Browsing by Subject "African Commission on Human and Peoples' Rights"
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ItemDiffusing tension, building trust: proposals on guiding principles applicable during consideration of the activity reports of the African Commission on Human and Peoples' Rights(Global Campus, 2018) Biegon, JaphetAs the most active regional human rights supervisory mechanism in Africa, the African Commission on Human and Peoples’ Rights (ACHPR) has increasingly become the target of political backlash. The African Union (AU) Executive Council and the Permanent Representatives Committee (PRC) have on a number of occasions reacted angrily to decisions taken by the ACHPR in the discharge of its mandate. In the process, they have overstepped their role to consider the activity reports of the ACHPR. In particular, they have purported to alter substantive decisions of the ACHPR or direct how it should perform its independent and autonomous functions. This policy brief seeks to clarify the limits and boundaries of the involvement of AU political organs in mandate-related functions of the ACHPR. It proposes a set of five guiding principles that should be applied by the Executive Council and the PRC during their consideration of the activity reports of the ACHPR. In particular, it proposes that: (a) consideration of activity reports should not erode or undermine the role of the ACHPR as an independent and autonomous interpreter of the African Charter; (b) the competence to consider activity reports should be understood in light of the overriding object and purpose of the African Charter; (c) consideration of activity reports should take into account the fact that the African Charter contains safeguards for ensuring ACHPR’s internal independence; (d) the process of considering activity reports should not serve as a platform for member states to lodge appeals against decisions of the ACHPR; and (e) consideration of activity reports should foster the principles of separation of powers and rule of law within the AU.
ItemRecent developments in sub-Saharan Africa during 2018(Global Campus of Human Rights, 2019) Budoo, Ashwanee ; Abebe, Adem ; Buabeng-Baidoo, Stephen ; Ashagrey, HenokThis article highlights selected developments in democracy and human rights in Africa during 2018. While highlighting the progress that Africa has made in relation to democracy in countries such as Ethiopia, Angola, South Africa and Sierra Leone, it demonstrates how the situations in Uganda, Cameroon and Togo continued to be an attack on democracy. It also explains how, despite the lack of focus on democracy in the African Continental Free Trade Agreement, this Agreement can lead to more democratic governance with respect for the rule of law in African countries. It then focuses on developments within the African Commission on Human and Peoples’ Rights, the African Court on Human and Peoples’ Rights and the African Committee of Experts on the Rights and Welfare of the Child. In 2018 these judicial and quasi-judicial human rights institutions have handed down decisions or adopted soft laws with a view to better protecting human rights across the continent. Key words: democracy; human rights; African Commission on Human and Peoples’ Rights; African Committee of Experts on the Rights and Welfare of the Child; African Court on Human and Peoples’ Rights; communications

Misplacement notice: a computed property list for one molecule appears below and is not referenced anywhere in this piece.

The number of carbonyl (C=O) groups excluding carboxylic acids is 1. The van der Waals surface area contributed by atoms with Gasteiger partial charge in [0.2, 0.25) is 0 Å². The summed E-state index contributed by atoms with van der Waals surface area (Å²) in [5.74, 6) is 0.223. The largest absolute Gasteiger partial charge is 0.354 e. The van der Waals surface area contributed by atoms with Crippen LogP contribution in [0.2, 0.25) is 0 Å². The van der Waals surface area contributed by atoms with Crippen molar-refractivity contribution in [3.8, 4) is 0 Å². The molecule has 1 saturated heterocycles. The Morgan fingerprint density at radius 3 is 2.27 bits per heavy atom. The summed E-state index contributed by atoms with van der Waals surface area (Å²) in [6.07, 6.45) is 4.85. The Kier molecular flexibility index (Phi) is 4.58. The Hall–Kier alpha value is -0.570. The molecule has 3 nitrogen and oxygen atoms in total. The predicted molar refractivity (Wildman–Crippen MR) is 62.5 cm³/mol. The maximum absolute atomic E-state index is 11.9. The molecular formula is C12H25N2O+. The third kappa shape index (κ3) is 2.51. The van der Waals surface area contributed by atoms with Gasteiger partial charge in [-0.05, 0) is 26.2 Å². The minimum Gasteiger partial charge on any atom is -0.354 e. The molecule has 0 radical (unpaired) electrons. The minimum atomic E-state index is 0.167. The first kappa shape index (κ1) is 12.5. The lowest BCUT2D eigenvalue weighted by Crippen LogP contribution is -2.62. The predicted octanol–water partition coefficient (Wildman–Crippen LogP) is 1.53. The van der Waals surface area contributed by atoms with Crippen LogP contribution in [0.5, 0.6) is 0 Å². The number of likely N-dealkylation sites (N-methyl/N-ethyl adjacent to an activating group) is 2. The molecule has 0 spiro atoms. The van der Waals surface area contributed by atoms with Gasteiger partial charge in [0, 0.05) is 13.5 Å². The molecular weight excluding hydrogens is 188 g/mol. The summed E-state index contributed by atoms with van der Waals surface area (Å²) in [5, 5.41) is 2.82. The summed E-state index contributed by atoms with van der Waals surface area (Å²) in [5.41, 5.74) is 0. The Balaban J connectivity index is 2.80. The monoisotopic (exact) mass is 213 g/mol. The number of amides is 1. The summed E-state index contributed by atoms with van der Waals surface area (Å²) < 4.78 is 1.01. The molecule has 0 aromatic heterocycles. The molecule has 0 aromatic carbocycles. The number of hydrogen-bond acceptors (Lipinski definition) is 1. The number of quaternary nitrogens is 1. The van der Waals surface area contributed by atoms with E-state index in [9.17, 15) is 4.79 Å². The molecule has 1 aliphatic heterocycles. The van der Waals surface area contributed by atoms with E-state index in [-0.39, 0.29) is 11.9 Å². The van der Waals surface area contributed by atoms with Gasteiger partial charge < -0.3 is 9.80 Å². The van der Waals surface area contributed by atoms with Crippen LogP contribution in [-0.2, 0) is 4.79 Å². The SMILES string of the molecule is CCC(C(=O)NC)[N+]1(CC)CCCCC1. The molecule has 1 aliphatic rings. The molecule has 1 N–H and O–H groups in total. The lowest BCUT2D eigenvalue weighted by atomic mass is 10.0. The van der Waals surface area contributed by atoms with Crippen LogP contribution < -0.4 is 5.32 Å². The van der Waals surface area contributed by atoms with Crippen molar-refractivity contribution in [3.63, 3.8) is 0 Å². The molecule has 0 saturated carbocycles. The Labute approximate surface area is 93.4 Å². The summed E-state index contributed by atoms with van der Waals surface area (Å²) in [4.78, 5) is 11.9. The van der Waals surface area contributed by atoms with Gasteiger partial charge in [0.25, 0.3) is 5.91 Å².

ItemSelected developments in human rights and democratisation in Africa during 2020(Global Campus Human Rights, 2021) Makunya, Trésor Muhindo ; Afoyomungu, Olum Lornah ; Azanu, Ruddy Fualefeh Morfaw ; Murden, DavinaThe unexpected outbreak of the coronavirus pandemic (COVID-19) has had a significant impact on democracy, constitutionalism and human rights in Africa. Many executive and legislative officials used the pandemic as a powerful excuse to postpone elections without making significant efforts to seek consensus among affected stakeholders as required by human rights instruments. This descent towards tokenistic constitutionalism has gone hand in hand with two types of unconstitutional changes of government, namely the coup d’état in Mali and third-termism in Côte d’Ivoire and Guinea, which together show how the commitment to constitutionalism remains elusive in many countries. Meanwhile, the African Union human rights bodies swiftly devised alternative means to hold their sessions online as it became clear that physical meetings were not possible. The African Commission and the African Court made significant progress in fulfilling their mandates in 2020, for example by revising their rules of procedure to include cutting-edge issues and adopting soft law instruments. These instruments provided significant guidance to state parties in order for their COVID-19 related measures and actions to comply with the African Charter. This article highlights developments in human rights and democratisation in Africa during 2020. The article begins with a discussion of two forms of unconstitutional change of government sanctioned by the African Democracy Charter, before turning to trends in the postponement of elections in many African countries and their implications on constitutionalism. The article then discusses developments within the African Commission and the African Court. The article concludes by arguing that, while the African Commission and the African Court made significant efforts to find innovative ways to fulfil their human rights mandates amid the pandemic, a number of African countries descended into symbolic democracy and constitutionalism.